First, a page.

Pottery use in Alaskan prehistory: an organic residue analysis approach
Despite major environmental challenges, pottery was manufactured and used by Palaeo- and Neo-Eskimos in Alaska for millennia. To better understand why pottery was used by Alaskan hunter-gatherers, the authors have undertaken a number of site-based organic residue analyses that provide direct biomolecular and isotopic evidence for the contents of past pots. The ubiquitous presence of aquatic biomarkers, along with compound specific isotope data, show that pottery use at the sites was consistently related to the processing of aquatic resources, even where a wider variety of foodstuffs was included in the diet. Additionally, there is little evidence for the processing of non-aquatic resources. Future studies aim to better understand the relationship between pottery and aquatic resources in Alaska, and to provide more precise information relating to the origins of archaeological residues.
SAA 2015 abstracts made available in tDAR courtesy of the Society for American Archaeology and Center for Digital Antiquity Collaborative Program to improve digital data in archaeology. If you are the author of this presentation you may upload your paper, poster, presentation, or associated data (up to 3 files/30MB) for free. Please visit http://www.tdar.org/SAA2015 for instructions and more information.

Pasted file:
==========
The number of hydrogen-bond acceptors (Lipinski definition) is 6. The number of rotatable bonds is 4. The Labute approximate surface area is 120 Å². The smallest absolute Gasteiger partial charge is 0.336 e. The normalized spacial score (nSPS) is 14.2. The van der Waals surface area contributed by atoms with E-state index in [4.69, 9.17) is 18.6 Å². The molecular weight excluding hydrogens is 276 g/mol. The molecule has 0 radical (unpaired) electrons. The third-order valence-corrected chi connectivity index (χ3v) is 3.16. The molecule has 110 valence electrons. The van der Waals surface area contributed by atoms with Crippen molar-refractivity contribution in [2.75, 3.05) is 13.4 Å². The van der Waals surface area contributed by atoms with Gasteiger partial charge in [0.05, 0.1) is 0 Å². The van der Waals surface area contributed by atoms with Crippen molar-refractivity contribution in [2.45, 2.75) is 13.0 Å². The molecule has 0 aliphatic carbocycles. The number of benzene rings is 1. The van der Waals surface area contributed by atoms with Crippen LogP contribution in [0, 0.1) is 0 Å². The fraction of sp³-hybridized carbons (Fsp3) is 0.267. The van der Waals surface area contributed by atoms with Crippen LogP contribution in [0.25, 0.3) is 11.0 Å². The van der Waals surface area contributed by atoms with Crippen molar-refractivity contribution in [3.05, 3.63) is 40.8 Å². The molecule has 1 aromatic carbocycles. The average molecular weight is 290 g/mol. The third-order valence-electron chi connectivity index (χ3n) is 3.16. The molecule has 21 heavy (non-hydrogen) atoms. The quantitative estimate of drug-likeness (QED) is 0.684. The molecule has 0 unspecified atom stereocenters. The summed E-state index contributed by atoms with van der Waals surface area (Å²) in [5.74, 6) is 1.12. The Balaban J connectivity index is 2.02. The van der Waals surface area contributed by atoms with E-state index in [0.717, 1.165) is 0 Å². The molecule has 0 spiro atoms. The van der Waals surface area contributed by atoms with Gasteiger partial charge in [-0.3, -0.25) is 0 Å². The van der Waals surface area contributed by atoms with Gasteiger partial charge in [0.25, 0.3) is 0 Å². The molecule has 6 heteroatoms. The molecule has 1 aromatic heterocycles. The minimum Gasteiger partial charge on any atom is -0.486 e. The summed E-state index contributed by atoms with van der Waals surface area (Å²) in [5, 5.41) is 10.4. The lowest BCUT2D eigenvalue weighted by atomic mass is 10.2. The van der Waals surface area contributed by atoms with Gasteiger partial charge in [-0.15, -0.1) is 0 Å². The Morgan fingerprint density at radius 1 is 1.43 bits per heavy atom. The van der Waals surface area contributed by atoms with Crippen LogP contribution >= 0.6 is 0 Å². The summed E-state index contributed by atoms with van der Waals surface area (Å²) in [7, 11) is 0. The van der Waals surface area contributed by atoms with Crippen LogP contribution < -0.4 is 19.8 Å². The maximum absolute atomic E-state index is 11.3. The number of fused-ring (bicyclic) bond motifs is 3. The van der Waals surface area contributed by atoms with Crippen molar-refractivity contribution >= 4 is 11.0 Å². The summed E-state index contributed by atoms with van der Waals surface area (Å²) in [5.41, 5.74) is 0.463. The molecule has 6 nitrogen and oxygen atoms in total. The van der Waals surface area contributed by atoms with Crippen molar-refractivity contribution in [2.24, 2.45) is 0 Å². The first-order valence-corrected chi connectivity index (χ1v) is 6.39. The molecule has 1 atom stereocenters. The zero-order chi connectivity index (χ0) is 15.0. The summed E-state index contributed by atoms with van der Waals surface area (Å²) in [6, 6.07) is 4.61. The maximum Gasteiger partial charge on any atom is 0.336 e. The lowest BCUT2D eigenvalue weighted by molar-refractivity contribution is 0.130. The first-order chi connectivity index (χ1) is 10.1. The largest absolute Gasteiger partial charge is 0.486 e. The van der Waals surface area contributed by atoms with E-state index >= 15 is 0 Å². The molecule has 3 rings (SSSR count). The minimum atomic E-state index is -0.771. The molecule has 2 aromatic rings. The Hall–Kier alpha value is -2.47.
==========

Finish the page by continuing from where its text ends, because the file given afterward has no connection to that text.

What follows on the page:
Cite this Record
Pottery use in Alaskan prehistory: an organic residue analysis approach. Thomas Farrell, Peter Jordan, Rick Knecht, Oliver Craig. Presented at The 80th Annual Meeting of the Society for American Archaeology, San Francisco, California. 2015 ( tDAR id: 395827)
This Resource is Part of the Following Collections
min long: -169.717; min lat: 42.553 ; max long: -122.607; max lat: 71.301 ;